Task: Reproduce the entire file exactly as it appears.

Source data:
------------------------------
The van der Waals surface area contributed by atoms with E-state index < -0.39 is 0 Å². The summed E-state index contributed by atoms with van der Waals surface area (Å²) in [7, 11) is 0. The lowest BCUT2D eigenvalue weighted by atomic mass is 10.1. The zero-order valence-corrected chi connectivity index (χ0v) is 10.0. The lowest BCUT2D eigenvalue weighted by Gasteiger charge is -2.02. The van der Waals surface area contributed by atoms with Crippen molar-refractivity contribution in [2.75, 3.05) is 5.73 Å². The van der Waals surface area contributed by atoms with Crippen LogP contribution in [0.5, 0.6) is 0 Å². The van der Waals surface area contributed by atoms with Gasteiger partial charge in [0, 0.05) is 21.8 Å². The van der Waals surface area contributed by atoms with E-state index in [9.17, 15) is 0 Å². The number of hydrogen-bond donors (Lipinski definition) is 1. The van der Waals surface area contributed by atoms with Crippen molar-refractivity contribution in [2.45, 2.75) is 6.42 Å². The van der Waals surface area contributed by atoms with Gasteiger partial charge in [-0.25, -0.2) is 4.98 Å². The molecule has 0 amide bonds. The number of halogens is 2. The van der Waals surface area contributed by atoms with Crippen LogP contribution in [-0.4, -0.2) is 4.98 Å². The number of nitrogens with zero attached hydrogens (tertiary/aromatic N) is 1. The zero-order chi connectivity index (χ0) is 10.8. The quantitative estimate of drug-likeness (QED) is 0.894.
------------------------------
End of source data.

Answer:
The van der Waals surface area contributed by atoms with E-state index < -0.39 is 0 Å². The summed E-state index contributed by atoms with van der Waals surface area (Å²) in [7, 11) is 0. The lowest BCUT2D eigenvalue weighted by atomic mass is 10.1. The zero-order valence-corrected chi connectivity index (χ0v) is 10.0. The lowest BCUT2D eigenvalue weighted by Gasteiger charge is -2.02. The van der Waals surface area contributed by atoms with Crippen molar-refractivity contribution in [2.75, 3.05) is 5.73 Å². The van der Waals surface area contributed by atoms with Crippen LogP contribution in [0.5, 0.6) is 0 Å². The van der Waals surface area contributed by atoms with Gasteiger partial charge in [0, 0.05) is 21.8 Å². The van der Waals surface area contributed by atoms with E-state index in [9.17, 15) is 0 Å². The number of hydrogen-bond donors (Lipinski definition) is 1. The van der Waals surface area contributed by atoms with Crippen molar-refractivity contribution in [2.45, 2.75) is 6.42 Å². The van der Waals surface area contributed by atoms with Gasteiger partial charge in [-0.25, -0.2) is 4.98 Å². The molecule has 0 amide bonds. The number of halogens is 2. The van der Waals surface area contributed by atoms with Crippen LogP contribution in [-0.4, -0.2) is 4.98 Å². The number of nitrogens with zero attached hydrogens (tertiary/aromatic N) is 1. The zero-order chi connectivity index (χ0) is 10.8. The quantitative estimate of drug-likeness (QED) is 0.894.